Science News

The last Monday morning of 2009 brings with it a bunch of science-themed news articles. Here's a round-up of some of my favorites. Over at the NY Times is a review of the book "The Department of Mad Scientists", written by Michael Belfiore. The "Department" in question is DARPA, the Defense Advanced Research Projects Agency, and group that recently brought the United States a crowd-sourced driven weather-ballon hunt. The review, and the book, explore examples of the research and technology being produced by the DARPA scientists.

The Body Electric by William Saletan; reviewing The Department of Mad Scientists: How DARPA is Remaking Our World, From the Internet to Artificial Limbs, by Michael Belfiore.

Also noted in the NY Times, and available over at PNAS, is news of current research that suggests that the birdlike dinosaur Sinornithosaurus was venomous. Re-examination of fossils by Enpu Gong of Northeastern University in Liaoning, David A. Burnham of the University of Kansas and colleagues, led to the theory that previously observed grooves in the teeth, a duct running along the base of the teeth, and a newly described skull cavity, are all part of a venom delivery system. This system would allow venom delivery as the dinosaur bit into its prey, allowing for a "Catch-and-Hold" method of hunting. This research joins the recent evidence that Velociraptor's used their claws to climb trees, pouncing on prey from above, in making dinosaurs even more terrifying, and the need for a Jurassic Park remake even greater.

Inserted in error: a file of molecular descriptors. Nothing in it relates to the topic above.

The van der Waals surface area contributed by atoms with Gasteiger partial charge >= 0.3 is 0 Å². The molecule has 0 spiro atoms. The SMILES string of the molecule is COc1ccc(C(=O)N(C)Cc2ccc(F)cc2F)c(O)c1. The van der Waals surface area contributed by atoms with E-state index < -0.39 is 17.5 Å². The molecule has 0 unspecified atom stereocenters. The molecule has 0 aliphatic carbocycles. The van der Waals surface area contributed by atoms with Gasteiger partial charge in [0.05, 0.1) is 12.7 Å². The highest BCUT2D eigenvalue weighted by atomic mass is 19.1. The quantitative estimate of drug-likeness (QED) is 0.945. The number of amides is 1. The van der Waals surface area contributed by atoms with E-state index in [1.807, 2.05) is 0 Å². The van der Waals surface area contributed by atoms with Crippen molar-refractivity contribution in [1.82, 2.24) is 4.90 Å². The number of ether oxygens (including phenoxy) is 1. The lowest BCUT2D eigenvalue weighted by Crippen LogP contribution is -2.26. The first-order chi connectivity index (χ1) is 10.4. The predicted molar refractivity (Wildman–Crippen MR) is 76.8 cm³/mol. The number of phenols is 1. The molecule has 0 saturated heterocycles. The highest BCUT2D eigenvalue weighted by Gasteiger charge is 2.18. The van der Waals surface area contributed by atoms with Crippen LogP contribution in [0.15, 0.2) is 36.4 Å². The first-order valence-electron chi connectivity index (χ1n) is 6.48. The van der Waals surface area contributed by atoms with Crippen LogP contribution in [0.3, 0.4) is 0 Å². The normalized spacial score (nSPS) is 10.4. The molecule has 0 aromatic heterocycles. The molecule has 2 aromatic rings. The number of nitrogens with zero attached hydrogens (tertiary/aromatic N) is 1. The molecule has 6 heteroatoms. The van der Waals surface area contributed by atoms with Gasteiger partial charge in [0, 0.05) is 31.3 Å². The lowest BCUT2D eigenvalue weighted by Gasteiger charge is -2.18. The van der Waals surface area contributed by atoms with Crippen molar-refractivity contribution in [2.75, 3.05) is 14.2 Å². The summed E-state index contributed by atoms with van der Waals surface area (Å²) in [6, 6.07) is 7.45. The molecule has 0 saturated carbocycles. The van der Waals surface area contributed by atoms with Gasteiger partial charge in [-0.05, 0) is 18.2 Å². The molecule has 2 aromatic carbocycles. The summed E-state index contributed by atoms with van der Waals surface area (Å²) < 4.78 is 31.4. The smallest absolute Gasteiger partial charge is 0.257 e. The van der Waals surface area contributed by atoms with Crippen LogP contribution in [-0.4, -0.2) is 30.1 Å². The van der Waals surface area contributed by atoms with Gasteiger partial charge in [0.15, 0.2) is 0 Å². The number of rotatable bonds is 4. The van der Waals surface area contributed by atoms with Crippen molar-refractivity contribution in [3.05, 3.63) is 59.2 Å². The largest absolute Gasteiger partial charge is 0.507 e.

Both Nature and Science are in a reflective mood, publishing lists of their Top 10 Science News, as well as all sorts of articles that will remind you about the major science-related events/discoveries of 2009.

NatureNews Top Stories of 2009

ScienceNOW Top Stories of 2009

Comparing these two Top 10 Lists, Nature presents a serious selection of the most important science related events, including H1N1, the LHC coming online (at last!), and the discovery of water on the Moon. Science seems to have picked between their most popular stories, with number 2 being the always-good-to-discuss-at-parties research showing that bats perform oral sex (And if you haven't read the paper, written Tan et al and published in PLoS ONE - its a classic. Especially the methods section. Also, the supplemental video comes with its own soundtrack.).

For those of you interested in the difference between men and women, ScienceNOW reports research showing that its the ratio between hand size and number of sensory touch cells (Merkel cells, for those of you who know all about sensory systems) that really determines how sensitive fingers are to different textures. Daniel Goldreich of McMaster University in Hamilton, Canada, and his colleagues found that all their subjects had the same number of Merkel cells, but different sized hands: the smaller hands (generally those of the women) were spaced more densely, allowing greater differentiation between textures.

Lastly, NatureNOW has published its weekly news briefing (Science is closed until the new year), including video of the eruption of an ocean volcano, the news that a Swiss court has acquitted geologist Markus Häring of wrongdoing relating to the small earthquakes caused by the geothermal project he was heading in Basel, Switzerland.

That's all for now, more science-related news to come as I read it.



Astra Bryant

Astra Bryant is a graduate of the Stanford Neuroscience PhD program in the labs of Drs. Eric Knudsen and John Huguenard. She used in vitro slice electrophysiology to study the cellular and synaptic mechanisms linking cholinergic signaling and gamma oscillations – two processes critical for the control of gaze and attention, which are disrupted in many psychiatric disorders. She is a senior editor and the webmaster of the NeuWrite West Neuroblog